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The complicated process of catheterizing — inserting a thin, flexible tube into a medical patient for diagnostic or therapeutic purposes — may soon be made easier thanks to an unexpected model: the beetle penis.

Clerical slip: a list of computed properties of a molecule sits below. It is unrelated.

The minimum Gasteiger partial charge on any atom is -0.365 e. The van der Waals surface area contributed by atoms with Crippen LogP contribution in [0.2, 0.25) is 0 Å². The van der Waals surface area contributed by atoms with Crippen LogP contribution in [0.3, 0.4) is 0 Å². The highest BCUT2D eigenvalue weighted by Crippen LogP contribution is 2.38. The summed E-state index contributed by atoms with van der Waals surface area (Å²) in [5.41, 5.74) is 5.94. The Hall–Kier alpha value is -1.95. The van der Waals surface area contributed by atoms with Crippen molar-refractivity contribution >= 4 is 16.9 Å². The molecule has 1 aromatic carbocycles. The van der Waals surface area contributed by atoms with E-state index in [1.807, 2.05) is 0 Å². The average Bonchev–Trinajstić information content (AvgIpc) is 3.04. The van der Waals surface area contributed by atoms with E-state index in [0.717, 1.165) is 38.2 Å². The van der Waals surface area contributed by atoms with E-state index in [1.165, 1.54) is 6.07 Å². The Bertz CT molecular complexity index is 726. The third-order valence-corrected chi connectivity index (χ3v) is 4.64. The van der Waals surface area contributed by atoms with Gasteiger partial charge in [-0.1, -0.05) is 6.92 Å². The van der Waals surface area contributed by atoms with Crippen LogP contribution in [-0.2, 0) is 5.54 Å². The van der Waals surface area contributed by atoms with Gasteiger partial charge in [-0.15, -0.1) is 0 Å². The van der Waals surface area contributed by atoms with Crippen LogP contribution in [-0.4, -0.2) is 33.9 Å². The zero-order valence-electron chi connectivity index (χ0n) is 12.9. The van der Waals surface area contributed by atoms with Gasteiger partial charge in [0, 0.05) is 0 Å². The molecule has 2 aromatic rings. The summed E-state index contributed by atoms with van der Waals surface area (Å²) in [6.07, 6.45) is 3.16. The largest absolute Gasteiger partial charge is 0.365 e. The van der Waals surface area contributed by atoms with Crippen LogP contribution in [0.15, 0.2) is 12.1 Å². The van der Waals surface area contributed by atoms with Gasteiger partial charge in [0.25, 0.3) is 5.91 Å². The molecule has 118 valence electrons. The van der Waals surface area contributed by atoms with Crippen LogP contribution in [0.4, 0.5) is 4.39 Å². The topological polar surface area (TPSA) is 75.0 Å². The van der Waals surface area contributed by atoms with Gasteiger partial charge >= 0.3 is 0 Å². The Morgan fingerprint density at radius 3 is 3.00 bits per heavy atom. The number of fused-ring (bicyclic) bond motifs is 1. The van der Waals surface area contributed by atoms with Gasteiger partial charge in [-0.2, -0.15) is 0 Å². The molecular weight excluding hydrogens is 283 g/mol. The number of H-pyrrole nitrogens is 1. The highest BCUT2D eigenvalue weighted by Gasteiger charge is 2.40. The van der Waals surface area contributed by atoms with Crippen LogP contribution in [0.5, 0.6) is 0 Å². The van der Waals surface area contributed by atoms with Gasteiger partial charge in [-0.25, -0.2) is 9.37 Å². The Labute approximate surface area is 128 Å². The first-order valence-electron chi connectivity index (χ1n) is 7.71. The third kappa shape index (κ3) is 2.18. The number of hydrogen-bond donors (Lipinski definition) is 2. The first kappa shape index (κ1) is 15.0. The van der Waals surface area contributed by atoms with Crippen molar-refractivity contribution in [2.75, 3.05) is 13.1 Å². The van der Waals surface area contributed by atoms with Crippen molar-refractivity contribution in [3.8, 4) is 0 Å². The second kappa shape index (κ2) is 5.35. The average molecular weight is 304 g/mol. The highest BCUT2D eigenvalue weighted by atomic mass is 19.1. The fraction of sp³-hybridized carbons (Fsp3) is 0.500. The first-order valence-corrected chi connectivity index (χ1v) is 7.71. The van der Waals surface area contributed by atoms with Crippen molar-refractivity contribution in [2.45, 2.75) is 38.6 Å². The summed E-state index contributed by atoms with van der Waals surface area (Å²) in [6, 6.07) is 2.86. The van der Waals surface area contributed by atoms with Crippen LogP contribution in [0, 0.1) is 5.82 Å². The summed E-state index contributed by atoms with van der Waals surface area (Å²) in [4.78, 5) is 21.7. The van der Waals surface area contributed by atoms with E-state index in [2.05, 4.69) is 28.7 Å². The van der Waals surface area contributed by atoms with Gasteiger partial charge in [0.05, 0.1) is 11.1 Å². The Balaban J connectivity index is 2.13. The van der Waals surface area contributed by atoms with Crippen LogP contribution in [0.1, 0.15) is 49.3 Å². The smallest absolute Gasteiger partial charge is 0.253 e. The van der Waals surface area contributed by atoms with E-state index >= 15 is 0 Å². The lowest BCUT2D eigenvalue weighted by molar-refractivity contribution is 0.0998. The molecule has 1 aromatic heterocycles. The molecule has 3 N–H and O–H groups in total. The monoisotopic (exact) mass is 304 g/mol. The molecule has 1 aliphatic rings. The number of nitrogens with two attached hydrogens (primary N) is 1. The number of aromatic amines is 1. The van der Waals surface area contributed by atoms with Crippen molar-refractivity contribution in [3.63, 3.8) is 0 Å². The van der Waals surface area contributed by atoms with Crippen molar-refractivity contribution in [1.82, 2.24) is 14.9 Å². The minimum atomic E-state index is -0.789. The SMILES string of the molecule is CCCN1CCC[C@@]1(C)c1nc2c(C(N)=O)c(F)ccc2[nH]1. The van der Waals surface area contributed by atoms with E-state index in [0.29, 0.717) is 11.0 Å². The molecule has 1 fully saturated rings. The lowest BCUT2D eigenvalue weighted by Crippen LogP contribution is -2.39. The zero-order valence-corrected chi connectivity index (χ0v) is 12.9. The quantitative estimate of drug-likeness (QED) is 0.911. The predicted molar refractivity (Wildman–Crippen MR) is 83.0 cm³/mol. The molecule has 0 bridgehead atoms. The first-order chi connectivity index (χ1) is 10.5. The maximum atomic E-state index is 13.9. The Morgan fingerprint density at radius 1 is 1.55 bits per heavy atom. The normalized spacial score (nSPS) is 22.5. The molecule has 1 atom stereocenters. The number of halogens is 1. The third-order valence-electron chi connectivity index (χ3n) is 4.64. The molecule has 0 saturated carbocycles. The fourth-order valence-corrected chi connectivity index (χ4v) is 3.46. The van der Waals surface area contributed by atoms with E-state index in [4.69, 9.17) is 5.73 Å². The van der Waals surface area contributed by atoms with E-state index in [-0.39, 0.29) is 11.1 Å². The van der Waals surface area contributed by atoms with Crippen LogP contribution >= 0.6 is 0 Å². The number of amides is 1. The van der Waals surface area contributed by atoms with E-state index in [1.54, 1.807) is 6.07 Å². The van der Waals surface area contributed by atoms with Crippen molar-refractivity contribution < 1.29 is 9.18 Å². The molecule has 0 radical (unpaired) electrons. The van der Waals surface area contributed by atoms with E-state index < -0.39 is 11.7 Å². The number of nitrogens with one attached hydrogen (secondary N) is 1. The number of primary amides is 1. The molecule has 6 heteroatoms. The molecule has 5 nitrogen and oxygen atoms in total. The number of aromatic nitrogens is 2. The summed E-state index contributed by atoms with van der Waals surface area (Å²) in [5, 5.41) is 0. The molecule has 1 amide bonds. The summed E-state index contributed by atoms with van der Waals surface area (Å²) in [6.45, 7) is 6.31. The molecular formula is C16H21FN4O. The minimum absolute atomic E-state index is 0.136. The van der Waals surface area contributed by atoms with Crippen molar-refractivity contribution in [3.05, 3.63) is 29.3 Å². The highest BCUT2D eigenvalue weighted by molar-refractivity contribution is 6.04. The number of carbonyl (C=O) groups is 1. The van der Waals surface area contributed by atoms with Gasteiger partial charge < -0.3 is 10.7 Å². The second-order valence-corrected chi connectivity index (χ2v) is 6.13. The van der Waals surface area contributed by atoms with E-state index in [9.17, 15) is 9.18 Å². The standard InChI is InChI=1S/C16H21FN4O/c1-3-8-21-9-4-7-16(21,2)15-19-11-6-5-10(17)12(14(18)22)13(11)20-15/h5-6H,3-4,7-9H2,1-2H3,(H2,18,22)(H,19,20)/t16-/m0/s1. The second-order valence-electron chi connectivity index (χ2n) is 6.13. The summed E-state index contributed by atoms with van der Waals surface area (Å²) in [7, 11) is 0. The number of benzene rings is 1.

The sexual organ of the thistle tortoise beetle (Cassida rubiginosa), a Eurasian-native green leaf beetle originally introduced to New Zealand to control invasive Canada thistle, has caught the attention of scientists for its unusual shape and structure. Though the female beetle’s sexual organ is unusually complicated — both long and spiral in shape — damage to and breakage of the male’s appendage is exceedingly rare.

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